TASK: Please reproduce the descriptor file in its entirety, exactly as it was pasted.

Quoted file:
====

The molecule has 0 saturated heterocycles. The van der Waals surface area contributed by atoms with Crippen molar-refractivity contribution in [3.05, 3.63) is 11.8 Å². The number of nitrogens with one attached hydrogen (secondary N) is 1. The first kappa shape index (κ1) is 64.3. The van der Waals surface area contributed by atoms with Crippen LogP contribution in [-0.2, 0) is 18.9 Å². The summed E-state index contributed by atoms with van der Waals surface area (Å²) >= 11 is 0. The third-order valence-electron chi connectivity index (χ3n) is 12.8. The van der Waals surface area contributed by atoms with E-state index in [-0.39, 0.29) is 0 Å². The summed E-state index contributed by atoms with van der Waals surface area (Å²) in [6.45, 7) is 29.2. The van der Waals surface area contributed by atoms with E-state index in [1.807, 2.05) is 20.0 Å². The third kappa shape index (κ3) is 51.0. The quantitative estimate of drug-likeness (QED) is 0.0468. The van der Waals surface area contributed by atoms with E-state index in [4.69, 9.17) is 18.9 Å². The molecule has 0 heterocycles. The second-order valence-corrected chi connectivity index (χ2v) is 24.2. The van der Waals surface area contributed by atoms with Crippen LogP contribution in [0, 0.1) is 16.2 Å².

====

The molecule has 0 saturated heterocycles. The van der Waals surface area contributed by atoms with Crippen molar-refractivity contribution in [3.05, 3.63) is 11.8 Å². The number of nitrogens with one attached hydrogen (secondary N) is 1. The first kappa shape index (κ1) is 64.3. The van der Waals surface area contributed by atoms with Crippen LogP contribution in [-0.2, 0) is 18.9 Å². The summed E-state index contributed by atoms with van der Waals surface area (Å²) >= 11 is 0. The third-order valence-electron chi connectivity index (χ3n) is 12.8. The van der Waals surface area contributed by atoms with E-state index in [-0.39, 0.29) is 0 Å². The summed E-state index contributed by atoms with van der Waals surface area (Å²) in [6.45, 7) is 29.2. The van der Waals surface area contributed by atoms with E-state index in [1.807, 2.05) is 20.0 Å². The third kappa shape index (κ3) is 51.0. The quantitative estimate of drug-likeness (QED) is 0.0468. The van der Waals surface area contributed by atoms with E-state index in [4.69, 9.17) is 18.9 Å². The molecule has 0 heterocycles. The second-order valence-corrected chi connectivity index (χ2v) is 24.2. The van der Waals surface area contributed by atoms with Crippen LogP contribution in [0, 0.1) is 16.2 Å².